Patrick B. McGuigan
A proposed change in Oklahoma state courts could significantly, and negatively, impact public access to public information. Michael D. Evans, administrative director of the Courts for Oklahoma, circulated a letter on September 20 announcing proposed Rule 31. Opportunities for comment ended November 4.
Rule 31 is a bad idea. While motivated by sincere concerns about identify theft, it is best understood as a near-perfect example of hard cases making bad law.
In his letter, Evans said it was under consideration “in an effort to protect personal identifier information in court documents.” However, the courts would “continue to gather personal identifier information for the business needs of the courts.”
A common reflection among journalists who have studied the proposed rule is that it inevitably will yield two separate (and unequal) sets of records for the judicial system. One set of records would be accessible to judges, lawyers for contending parties and presumably law enforcement. Those same records would be in theory remain accessible to the rest of us – the general public, and news organizations – but only after being significantly redacted. Only the redacted records would truly be “public” records in the Rule 31 matrix.
Speaking for editors, reporters and news consumers, M. Scott Carter last month wrote to state Supreme Court Justice Stephen Taylor, encouraging him “to reconsider this rule, or any such rule that would limit access to public information and public records.” Carter, who is president of the Oklahoma Pro Chapter, Society of Professional Journalists, wrote on behalf of many of us in the news profession:
“While we understand concerns about public access to personal information, any rule change limiting court information could cause even greater issues for the media as well as the general public. For decades, journalists, scholars and the public have relied on public information in court documents for research, stories, and to know, exactly, what the state's publicly funded judicial system is doing and to accurately report court-related events. Limits on information not only determine this transparency, but make it difficult for journalists to properly do their job.”
A legal system bias favoring openness rather than secrecy best serves the public interest.
Reporters and editors can offer (and recently have presented) many examples as to how inaccuracies are avoided because a dutiful reporter can check court records to determine exactly who is being charged with a crime or is otherwise involved in the legal system.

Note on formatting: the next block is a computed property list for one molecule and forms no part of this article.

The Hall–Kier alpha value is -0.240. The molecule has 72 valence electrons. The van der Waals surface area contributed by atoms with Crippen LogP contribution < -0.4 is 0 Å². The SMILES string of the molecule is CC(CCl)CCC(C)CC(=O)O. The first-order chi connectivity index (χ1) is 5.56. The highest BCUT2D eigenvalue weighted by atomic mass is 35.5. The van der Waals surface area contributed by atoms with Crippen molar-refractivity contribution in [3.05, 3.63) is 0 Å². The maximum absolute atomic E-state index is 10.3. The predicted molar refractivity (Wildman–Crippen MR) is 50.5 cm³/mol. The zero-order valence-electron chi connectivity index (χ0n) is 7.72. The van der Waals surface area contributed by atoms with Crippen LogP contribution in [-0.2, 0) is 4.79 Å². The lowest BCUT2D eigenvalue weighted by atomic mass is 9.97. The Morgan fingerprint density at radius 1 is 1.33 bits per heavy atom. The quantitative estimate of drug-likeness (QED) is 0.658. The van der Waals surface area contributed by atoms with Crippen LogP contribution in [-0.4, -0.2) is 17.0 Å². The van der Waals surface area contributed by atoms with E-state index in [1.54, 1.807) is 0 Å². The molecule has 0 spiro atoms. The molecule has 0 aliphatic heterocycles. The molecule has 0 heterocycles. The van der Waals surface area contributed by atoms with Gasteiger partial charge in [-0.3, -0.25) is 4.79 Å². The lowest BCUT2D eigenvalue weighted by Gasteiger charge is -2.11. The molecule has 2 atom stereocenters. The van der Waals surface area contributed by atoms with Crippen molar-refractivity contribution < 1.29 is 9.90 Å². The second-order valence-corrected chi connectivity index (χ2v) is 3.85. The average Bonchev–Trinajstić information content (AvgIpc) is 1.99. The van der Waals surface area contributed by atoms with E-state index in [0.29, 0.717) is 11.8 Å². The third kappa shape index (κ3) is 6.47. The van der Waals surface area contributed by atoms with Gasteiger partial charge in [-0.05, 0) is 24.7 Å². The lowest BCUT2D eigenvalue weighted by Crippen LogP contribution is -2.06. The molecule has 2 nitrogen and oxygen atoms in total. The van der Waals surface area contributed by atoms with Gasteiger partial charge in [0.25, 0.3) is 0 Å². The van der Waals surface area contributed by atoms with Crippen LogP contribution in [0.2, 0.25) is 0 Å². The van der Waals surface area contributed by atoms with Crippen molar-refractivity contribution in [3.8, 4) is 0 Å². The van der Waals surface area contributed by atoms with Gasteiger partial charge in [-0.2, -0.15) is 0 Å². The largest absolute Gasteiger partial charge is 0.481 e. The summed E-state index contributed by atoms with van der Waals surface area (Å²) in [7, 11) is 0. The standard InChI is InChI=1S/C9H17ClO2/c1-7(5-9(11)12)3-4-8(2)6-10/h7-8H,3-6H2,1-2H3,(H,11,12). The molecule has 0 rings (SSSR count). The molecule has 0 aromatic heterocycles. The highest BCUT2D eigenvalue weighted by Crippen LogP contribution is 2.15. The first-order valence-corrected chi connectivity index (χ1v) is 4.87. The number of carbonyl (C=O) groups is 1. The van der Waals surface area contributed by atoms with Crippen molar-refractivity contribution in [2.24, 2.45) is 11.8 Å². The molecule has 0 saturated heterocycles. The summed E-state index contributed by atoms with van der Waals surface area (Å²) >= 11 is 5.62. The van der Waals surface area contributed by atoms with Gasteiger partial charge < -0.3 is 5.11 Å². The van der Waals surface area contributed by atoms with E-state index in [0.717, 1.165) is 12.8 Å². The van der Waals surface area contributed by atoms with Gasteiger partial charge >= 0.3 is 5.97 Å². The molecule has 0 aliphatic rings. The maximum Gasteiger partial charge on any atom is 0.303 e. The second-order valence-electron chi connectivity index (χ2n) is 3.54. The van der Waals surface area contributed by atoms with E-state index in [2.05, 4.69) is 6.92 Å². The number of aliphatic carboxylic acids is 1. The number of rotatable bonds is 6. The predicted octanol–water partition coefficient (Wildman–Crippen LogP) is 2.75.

I affirm the concerns Carter -- who covers the state Capitol for The Journal Record, an Oklahoma City business newspaper -- raised in his letter.
Rule 31 should be opposed by the judicial system itself for additional reasons, and I made my own effort to lay out those reasons in a letter to Mr. Evans on Friday (November 4).
Bottom line, respect for the court system itself should compel opposition to Rule 31.
Citizens often employ their right to criticize, cajole and even counsel the judiciary. This is a right I have often exercised in commentaries over the past five decades, and even in a law school commencement address at Oklahoma City University.
Regardless of personal disagreements with some or even many judicial results, the judiciary is properly esteemed as the non-partisan branch of government, with a unique status different from, even if not higher than, the status afforded to the legislative and executive branches.
Critics of the judiciary know that is is the exception, rather than the rule, for matters raised in the judicial system to be sealed or redacted. Sealing court records is difficult, but not impossible, and that is how it should remain.
Citizens of our nation and state know, save for infrequent instances, the factors that yield decisions in most cases and controversies. These can be discerned because anyone who wishes to be informed can know the who, what, when, where, why and how of a case from public records.
Faith and trust in the judicial function must be preserved. In some measure, anyone using the publicly-funded courts give up at least some privacy rights. The Court system as a whole is an essential bulwark against secrecy, corruption, waste, fraud and abuse in government.
For the sake of openness and transparency in state government, and to maintain popular respect for the judiciary itself, Rule 31 must be rejected by the state Supreme Court.
Note: The editor of CapitolBeatOK, McGuigan is the author or editor of ten books, including “A Blueprint for Judicial Reform,” “Criminal Justice Reform: A Blueprint,” “Crime & Punishment in Modern America,” and “The Politics of Direct Democracy: Case Studies in Popular Decision Making.”